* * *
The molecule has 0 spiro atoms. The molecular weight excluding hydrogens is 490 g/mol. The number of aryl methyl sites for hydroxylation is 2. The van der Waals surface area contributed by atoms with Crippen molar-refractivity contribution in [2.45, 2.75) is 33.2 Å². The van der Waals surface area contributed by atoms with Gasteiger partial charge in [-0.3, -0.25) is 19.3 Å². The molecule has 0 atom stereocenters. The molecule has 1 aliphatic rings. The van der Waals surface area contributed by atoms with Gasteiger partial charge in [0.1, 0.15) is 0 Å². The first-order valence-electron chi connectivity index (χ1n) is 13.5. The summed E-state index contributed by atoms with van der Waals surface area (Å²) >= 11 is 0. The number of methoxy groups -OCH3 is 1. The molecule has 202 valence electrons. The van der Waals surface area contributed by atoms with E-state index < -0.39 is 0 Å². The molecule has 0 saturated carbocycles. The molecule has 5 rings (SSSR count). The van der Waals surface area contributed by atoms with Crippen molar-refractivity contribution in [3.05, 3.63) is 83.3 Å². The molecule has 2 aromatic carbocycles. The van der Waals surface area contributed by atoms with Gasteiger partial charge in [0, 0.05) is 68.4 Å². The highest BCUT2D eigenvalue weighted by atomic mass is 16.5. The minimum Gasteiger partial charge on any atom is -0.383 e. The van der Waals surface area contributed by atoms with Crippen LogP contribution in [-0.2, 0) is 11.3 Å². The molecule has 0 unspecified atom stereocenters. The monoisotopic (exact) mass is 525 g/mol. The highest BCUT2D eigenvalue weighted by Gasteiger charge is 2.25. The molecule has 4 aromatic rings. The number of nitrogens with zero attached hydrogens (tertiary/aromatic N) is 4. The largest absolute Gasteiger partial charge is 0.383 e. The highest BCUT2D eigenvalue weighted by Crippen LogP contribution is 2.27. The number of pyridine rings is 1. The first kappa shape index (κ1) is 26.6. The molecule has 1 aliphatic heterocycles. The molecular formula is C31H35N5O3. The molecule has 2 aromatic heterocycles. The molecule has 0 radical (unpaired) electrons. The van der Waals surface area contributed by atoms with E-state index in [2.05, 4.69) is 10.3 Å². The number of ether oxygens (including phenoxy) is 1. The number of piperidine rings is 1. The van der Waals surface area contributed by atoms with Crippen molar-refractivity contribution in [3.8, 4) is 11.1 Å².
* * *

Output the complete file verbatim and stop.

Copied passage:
The molecule has 0 spiro atoms. The molecular weight excluding hydrogens is 490 g/mol. The number of aryl methyl sites for hydroxylation is 2. The van der Waals surface area contributed by atoms with Crippen molar-refractivity contribution in [2.45, 2.75) is 33.2 Å². The van der Waals surface area contributed by atoms with Gasteiger partial charge in [-0.3, -0.25) is 19.3 Å². The molecule has 0 atom stereocenters. The molecule has 1 aliphatic rings. The van der Waals surface area contributed by atoms with Gasteiger partial charge in [0.1, 0.15) is 0 Å². The first-order valence-electron chi connectivity index (χ1n) is 13.5. The summed E-state index contributed by atoms with van der Waals surface area (Å²) >= 11 is 0. The number of methoxy groups -OCH3 is 1. The molecule has 202 valence electrons. The van der Waals surface area contributed by atoms with E-state index < -0.39 is 0 Å². The molecule has 0 saturated carbocycles. The molecule has 5 rings (SSSR count). The van der Waals surface area contributed by atoms with Crippen molar-refractivity contribution in [3.05, 3.63) is 83.3 Å². The molecule has 2 aromatic carbocycles. The van der Waals surface area contributed by atoms with Gasteiger partial charge in [0, 0.05) is 68.4 Å². The highest BCUT2D eigenvalue weighted by atomic mass is 16.5. The minimum Gasteiger partial charge on any atom is -0.383 e. The van der Waals surface area contributed by atoms with Crippen LogP contribution in [-0.2, 0) is 11.3 Å². The molecule has 0 unspecified atom stereocenters. The monoisotopic (exact) mass is 525 g/mol. The highest BCUT2D eigenvalue weighted by Gasteiger charge is 2.25. The molecule has 4 aromatic rings. The number of nitrogens with zero attached hydrogens (tertiary/aromatic N) is 4. The largest absolute Gasteiger partial charge is 0.383 e. The highest BCUT2D eigenvalue weighted by Crippen LogP contribution is 2.27. The number of pyridine rings is 1. The first kappa shape index (κ1) is 26.6. The molecule has 1 aliphatic heterocycles. The molecular formula is C31H35N5O3. The molecule has 2 aromatic heterocycles. The molecule has 0 radical (unpaired) electrons. The van der Waals surface area contributed by atoms with E-state index in [2.05, 4.69) is 10.3 Å². The number of ether oxygens (including phenoxy) is 1. The number of piperidine rings is 1. The van der Waals surface area contributed by atoms with Crippen molar-refractivity contribution in [3.8, 4) is 11.1 Å².